The Supreme Court on Thursday stayed its February 13 order related to the eviction of lakhs of tribals from forests across the country.
The top court, however, asked 21 states to file an affidavit detailing the steps taken on rejections of the tribals' claims under the Forest Rights Act 2006 and if the due procedure was followed.
A three-judge bench presided over by Justice Arun Mishra allowed a plea made by Solicitor General Tushar Mehta, who said the Centre wanted to convene a meeting of states to find out if the tribals were informed of their rights of appeal or not and if the states set up a review committee or not.
The bench, also comprising Justices Navin Sinha and M R Shah, questioned the Centre for "being in slumber" all this while.
"It is not our job to find out if proper procedure was followed or not. We can't do all this. You go in slumber. When we passed our order, why you did not object," the bench asked Mehta and other counsel, representing states.
The court pointed out that the eviction order was passed on January 20, 2016, and the February 13 order was just a follow-up.
Mehta said forest dwelling tribals are essential part of the forest and both have co-existed in the world over.
The court said the government has to be careful and ensure that nobody under the garb of being tribals was allowed to encroach upon the forest.
The Union government has on Wednesday approached the court for modification of the February 13 order to 21 state governments for eviction of lakhs of Forest Dwelling STs (FDSTs) and Other Traditional Forest Dwellers (OTFDs) whose claims have been rejected under the Forest Rights Act, 2006.
"The FDSTs and OTFDs are extremely poor and illiterate people and not well informed of their rights and procedure under the Act. They live in remote and inaccessible areas of the forest. It is difficult for them to substantiate their claims before the competent authorities," the Centre had said.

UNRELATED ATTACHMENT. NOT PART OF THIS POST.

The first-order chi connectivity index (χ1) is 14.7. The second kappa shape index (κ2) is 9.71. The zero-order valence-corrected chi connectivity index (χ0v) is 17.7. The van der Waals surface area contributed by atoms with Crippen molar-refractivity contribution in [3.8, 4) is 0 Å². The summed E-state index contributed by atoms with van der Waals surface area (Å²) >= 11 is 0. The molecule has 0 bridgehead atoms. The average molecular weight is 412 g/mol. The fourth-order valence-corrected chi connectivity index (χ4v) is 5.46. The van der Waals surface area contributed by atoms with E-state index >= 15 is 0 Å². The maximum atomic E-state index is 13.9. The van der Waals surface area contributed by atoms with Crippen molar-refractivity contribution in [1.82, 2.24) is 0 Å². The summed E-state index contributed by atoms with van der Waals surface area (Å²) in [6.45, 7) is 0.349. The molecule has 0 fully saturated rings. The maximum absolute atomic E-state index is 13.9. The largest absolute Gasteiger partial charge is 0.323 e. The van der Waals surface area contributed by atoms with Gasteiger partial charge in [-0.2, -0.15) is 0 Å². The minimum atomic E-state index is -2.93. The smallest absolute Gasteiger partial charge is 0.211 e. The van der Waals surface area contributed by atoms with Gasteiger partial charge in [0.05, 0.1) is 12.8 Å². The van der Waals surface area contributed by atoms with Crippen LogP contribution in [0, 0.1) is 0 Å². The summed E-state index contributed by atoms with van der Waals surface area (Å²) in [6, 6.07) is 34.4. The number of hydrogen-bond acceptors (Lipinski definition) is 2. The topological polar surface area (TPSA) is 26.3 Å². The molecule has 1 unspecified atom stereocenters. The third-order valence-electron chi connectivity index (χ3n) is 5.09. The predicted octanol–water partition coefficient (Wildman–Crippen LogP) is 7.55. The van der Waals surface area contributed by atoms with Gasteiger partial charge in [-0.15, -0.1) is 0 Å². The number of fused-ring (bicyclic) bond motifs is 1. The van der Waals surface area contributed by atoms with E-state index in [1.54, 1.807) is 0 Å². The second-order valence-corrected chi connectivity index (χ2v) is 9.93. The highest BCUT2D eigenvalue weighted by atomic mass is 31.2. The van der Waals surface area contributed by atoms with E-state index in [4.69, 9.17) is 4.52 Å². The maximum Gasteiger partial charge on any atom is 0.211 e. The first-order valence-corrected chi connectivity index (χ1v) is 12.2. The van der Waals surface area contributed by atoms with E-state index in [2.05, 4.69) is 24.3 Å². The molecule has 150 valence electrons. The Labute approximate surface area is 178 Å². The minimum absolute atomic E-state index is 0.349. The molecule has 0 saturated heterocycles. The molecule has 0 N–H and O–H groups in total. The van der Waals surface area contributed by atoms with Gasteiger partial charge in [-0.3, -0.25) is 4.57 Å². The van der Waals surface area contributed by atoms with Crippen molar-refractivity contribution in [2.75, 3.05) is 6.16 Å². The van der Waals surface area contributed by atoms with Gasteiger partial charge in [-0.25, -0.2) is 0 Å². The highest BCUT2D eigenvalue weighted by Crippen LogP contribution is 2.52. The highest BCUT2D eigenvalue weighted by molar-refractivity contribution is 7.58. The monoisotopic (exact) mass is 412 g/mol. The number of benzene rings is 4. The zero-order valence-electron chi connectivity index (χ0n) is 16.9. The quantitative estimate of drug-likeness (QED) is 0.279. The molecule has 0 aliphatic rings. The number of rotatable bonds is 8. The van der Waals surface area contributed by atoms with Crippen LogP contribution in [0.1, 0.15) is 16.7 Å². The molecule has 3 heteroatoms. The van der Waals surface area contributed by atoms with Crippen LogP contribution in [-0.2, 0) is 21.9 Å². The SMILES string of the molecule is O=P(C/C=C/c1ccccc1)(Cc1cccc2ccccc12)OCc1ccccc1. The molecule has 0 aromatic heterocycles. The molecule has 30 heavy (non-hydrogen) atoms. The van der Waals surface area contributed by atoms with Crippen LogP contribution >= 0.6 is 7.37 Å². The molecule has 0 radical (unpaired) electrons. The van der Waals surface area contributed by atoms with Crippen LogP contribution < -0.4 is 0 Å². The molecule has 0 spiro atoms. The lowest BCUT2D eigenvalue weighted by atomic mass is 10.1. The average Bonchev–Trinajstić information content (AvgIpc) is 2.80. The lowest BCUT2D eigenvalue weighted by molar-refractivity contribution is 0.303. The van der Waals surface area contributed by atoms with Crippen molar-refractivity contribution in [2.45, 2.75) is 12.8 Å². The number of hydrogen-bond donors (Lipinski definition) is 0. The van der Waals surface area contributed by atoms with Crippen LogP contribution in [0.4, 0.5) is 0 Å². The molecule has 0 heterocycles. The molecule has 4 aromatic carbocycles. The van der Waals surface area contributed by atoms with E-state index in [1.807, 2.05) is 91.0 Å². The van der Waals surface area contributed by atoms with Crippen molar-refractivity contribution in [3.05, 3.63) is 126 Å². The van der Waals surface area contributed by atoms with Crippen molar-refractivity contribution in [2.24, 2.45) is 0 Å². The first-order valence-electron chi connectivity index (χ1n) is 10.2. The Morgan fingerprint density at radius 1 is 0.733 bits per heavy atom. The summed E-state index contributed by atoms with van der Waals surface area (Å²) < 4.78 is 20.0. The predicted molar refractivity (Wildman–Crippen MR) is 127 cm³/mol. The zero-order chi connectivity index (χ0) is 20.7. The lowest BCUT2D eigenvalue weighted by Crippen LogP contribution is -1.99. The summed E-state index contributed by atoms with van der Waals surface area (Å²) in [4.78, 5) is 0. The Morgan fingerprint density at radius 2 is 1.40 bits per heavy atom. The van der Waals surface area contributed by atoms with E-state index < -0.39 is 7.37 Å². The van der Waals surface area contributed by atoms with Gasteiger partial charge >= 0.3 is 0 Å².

The court had then directed chief secretaries of various states, including of Karnataka, to explain as why after the rejection of the claims, which have attained finality, eviction has not been made.
In its application, the Ministry of Tribal Affairs said it was uncertain whether the data furnished by the state governments accurately indicated, whether the rejection orders were passed after observance of due process of law, compliance with principles of natural justice and whether appeal mechanisms have been properly exhausted.
“A large number of tribal and other forest dwellers would be liable to be evicted by the state governments without observance of due process of law. In the respectful submission of the applicant, under the Act, the rejection of a claim does not ipso facto lead to the eviction of a tribal. There is no provision in the Act that provides for eviction after a claim is rejected," it said.
The government said it was a historical fact that in the colonial era, the British had diverted abundant forest wealth of the nation to meet its economic needs. While the procedure for settlement of rights was provided under statutes such as the Indian Forest Act, 1927, these were hardly followed on the ground.
As a result, tribal and forest-dwelling communities, which had been living within the forests in harmony with the environment and the ecosystem; continued to live inside the forests in a precarious state of tenurial insecurity, a situation which continued even after independence due to highly marginalised nature of such communities, it added.
The top court's order has caused a huge furore with political parties asking the government to seek its review for its possible adverse impact on a large number of population.
In Karnataka, 48,432 claims have been filed by STs and 2,27,014 by OTFDs. Out of these, 35,521 claims of STs and 1,41,019 claims of OTFDs have been rejected.